Peace is a core ideal of all the world’s religions, and lies at the heart of all moral philosophies and social ideals. In my experience, upholding peace must begin from the principle of acceptance of others.
In this context, I do believe that interfaith dialogue is not only possible, but also necessary to engender an appropriate understanding of other religions. Through dialogue, each side understands the problems faced by other religions and so there emerges a feeling of sympathy and empathy which motivates a desire to work together and to overcome their problems.
Some barriers in the implementation of interfaith dialogue
There are at least four barriers in the implementation of interfaith dialogue in Indonesia. Firstly, the cultural barriers. A number of studies on interfaith dialogue in Indonesia explain that the main obstacle in upholding interfaith dialogue is cultural barriers. Indonesian people still holds firm the values of gender inequality, feudalism and intolerance which are not conducive for the implementation of interfaith dialogue.
Our society still holds firm the values of patriarchal culture, which are not conducive for the principle of democracy. The indicators of such culture, among others, are: Our society still adheres to beliefs that give preference according to sex. In all matters men have the advantage over women, boys have priority over girls. This culture is deeply interwoven in society and introduced into all aspects of life, such as in education, economy, and politics.
The patriarchal culture obtaining in the society indoctrinate that husband is the leader of the family. The man is the master, the boss of the household. As a consequence to this is that woman is no one but a maid, a domestic servant whose place of activity is never away from the kitchen. So, decision making at home also places the right in the men’s hands. As a result, many women do not have the liberty of choosing their leader or rather of taking part in making important decisions in their life.
Secondly, the barrier is the weakness of government. In many cases, the government, especially the police, judges and prosecutors are too weak to ensure protection of the people’s human rights, particularly in regards to religious freedom for minority groups. A number of cases, such as the closing of churches, the ban of the Ahmadiyah, anarchic acts towards the Syi’ite group and indigenous religions’ community, prohibition to build houses of worship for those not included in the six acknowledged religions.
Thirdly, the theological barriers in the form of patriarchal misinterpretations of Islamic teachings. In general, Islamic interpretations widely disseminated in our society are still exclusive, unsympathetic towards non-Muslim congregations and also still discriminative against women, children and minority groups and so on.
There is a belief in many mainstream Muslim societies that upholding Islamic state is God's law and is therefore must be done. So, rendering any effort at reform this belief to be regarded as un-Islamic. Many Muslims absolutely believe that men and women do not have equal rights in Islam, such that demands for equal rights men and women are portrayed as against God's law. And also many Muslims still believe that only the ulama (Muslim man religious scholars or jurists) have the authority to speak on Islam. Thus, women's groups in Muslim societies face difficulties advocating for reform when they do not have the support of government or those perceived to have religious authority.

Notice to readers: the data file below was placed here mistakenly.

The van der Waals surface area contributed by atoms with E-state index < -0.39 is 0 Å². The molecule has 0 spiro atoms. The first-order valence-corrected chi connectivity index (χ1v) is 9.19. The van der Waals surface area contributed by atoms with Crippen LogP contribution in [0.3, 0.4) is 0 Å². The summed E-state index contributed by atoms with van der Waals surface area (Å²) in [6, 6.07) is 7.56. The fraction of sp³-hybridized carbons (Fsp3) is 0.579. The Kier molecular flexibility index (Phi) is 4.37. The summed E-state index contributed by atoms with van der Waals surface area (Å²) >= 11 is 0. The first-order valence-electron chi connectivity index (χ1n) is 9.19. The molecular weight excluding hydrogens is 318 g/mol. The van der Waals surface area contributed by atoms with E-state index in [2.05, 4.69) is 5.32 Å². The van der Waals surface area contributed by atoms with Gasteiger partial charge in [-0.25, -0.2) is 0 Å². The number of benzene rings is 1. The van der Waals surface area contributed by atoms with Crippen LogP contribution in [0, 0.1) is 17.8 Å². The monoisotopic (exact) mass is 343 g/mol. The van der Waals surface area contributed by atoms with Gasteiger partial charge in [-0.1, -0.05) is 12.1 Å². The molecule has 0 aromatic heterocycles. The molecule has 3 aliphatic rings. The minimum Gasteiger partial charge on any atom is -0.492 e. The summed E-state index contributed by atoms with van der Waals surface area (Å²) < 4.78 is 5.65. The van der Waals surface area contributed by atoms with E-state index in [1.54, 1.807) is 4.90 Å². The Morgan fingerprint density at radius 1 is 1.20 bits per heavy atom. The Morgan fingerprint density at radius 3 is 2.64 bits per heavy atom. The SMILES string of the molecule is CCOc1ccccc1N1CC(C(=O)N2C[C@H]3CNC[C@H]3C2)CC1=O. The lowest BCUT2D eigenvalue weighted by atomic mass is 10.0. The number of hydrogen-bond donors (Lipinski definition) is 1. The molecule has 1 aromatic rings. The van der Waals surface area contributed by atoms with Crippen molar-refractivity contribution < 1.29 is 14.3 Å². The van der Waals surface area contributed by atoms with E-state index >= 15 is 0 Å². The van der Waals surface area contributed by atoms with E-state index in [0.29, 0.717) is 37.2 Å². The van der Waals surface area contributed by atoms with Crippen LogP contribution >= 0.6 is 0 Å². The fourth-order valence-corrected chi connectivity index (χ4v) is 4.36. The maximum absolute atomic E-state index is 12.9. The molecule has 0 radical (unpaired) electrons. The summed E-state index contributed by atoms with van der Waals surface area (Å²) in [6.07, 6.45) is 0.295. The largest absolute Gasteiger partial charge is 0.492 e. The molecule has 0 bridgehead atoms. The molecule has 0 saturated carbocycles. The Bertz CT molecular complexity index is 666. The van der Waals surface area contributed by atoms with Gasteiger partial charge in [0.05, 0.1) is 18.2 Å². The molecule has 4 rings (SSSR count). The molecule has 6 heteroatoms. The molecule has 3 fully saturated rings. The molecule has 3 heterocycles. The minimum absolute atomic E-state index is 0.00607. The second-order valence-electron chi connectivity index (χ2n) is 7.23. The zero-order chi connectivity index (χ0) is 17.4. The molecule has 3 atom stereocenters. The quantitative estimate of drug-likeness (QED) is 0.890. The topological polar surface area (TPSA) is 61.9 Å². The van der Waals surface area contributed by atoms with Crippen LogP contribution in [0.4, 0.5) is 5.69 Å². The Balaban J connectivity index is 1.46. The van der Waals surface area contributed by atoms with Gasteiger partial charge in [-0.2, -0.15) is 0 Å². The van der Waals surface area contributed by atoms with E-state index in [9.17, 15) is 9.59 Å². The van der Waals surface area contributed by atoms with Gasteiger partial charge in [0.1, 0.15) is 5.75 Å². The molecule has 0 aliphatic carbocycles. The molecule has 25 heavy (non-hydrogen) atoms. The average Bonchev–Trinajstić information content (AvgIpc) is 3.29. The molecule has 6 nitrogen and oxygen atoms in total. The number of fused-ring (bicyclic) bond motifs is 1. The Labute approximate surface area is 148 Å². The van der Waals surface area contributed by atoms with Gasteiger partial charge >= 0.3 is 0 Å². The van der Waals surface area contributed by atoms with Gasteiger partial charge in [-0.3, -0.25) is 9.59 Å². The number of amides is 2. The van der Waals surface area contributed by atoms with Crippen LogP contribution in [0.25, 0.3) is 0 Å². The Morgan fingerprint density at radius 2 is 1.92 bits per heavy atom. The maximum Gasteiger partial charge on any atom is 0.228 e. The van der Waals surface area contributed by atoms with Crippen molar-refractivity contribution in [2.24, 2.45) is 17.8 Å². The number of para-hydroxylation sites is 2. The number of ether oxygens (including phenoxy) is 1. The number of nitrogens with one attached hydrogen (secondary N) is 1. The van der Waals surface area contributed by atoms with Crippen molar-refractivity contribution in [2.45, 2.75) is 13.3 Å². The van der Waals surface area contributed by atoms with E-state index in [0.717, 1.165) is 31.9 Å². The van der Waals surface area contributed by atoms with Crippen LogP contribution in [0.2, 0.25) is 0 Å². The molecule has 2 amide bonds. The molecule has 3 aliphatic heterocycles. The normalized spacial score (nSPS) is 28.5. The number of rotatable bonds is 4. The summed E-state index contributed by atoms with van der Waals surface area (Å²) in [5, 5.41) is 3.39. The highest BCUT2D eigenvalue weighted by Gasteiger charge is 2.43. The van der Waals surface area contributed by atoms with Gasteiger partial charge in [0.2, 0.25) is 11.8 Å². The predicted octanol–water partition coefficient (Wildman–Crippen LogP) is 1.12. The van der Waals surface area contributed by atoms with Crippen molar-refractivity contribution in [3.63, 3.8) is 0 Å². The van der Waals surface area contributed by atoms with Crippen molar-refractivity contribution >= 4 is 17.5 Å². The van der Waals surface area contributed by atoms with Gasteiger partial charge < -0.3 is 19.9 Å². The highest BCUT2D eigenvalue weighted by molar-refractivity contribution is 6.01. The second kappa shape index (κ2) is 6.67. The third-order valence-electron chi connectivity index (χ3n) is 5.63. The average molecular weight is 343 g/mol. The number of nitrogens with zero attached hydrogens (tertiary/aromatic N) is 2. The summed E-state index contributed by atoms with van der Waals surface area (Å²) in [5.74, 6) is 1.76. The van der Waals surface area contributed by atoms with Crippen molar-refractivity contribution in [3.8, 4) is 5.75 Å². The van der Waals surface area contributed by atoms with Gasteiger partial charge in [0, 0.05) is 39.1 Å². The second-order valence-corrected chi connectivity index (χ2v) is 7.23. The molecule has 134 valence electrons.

It is not surprising that many Muslims are afraid to speak out on Islamic issues in public, especially if their views are contrary to majority. They fear controversy or being labeled as anti-Islam. This fear extends to progressive scholars who have the knowledge and credibility to speak out, but choose to remain silent for fear of jeopardizing their jobs and livelihoods, invoking community hostility, or facing threats to their safety. Those are the real barriers in upholding interfaith dialogue in Indonesia.
And last but not least, the structural barriers. In Indonesian case, the structural obstacle comes in the form of discriminative public policies and laws, particularly towards women, minority groups and vulnerable people. The ICRP has recorded more less 147 discriminative regulations in regards to the implementation of religious freedom. As long as those laws are permitted to prevail, there is always a strong potential for violence and conflict in society.
Concrete actions to overcome the barriers
Firstly, Cultural reconstruction efforts through education in its wide sense, from education in family life to formal education in school then non formal education in society life. To reconstruct the culture, particularly the culture of peace, the culture of respect, and the culture of dialogue is very important. Why? Respect for different culture and religion should be incorporated into education curriculum at various levels, whether in state of private education institutions. These efforts are absolutely very much needed because culture of peace, tolerant and inclusive can not emerge naturally and spontaneously in society, instead it must be arranged in such way through education system, particularly in family education. I believe that interfaith dialogue must be begun from home, from family life.
Secondly, religious reinterpretations. Some efforts have been done regarding promoting humanistic, inclusive and progressive religious interpretations which are more conducive for the fulfillment democracy and the principles of human rights and also more compatible with the improving of interfaith dialogue.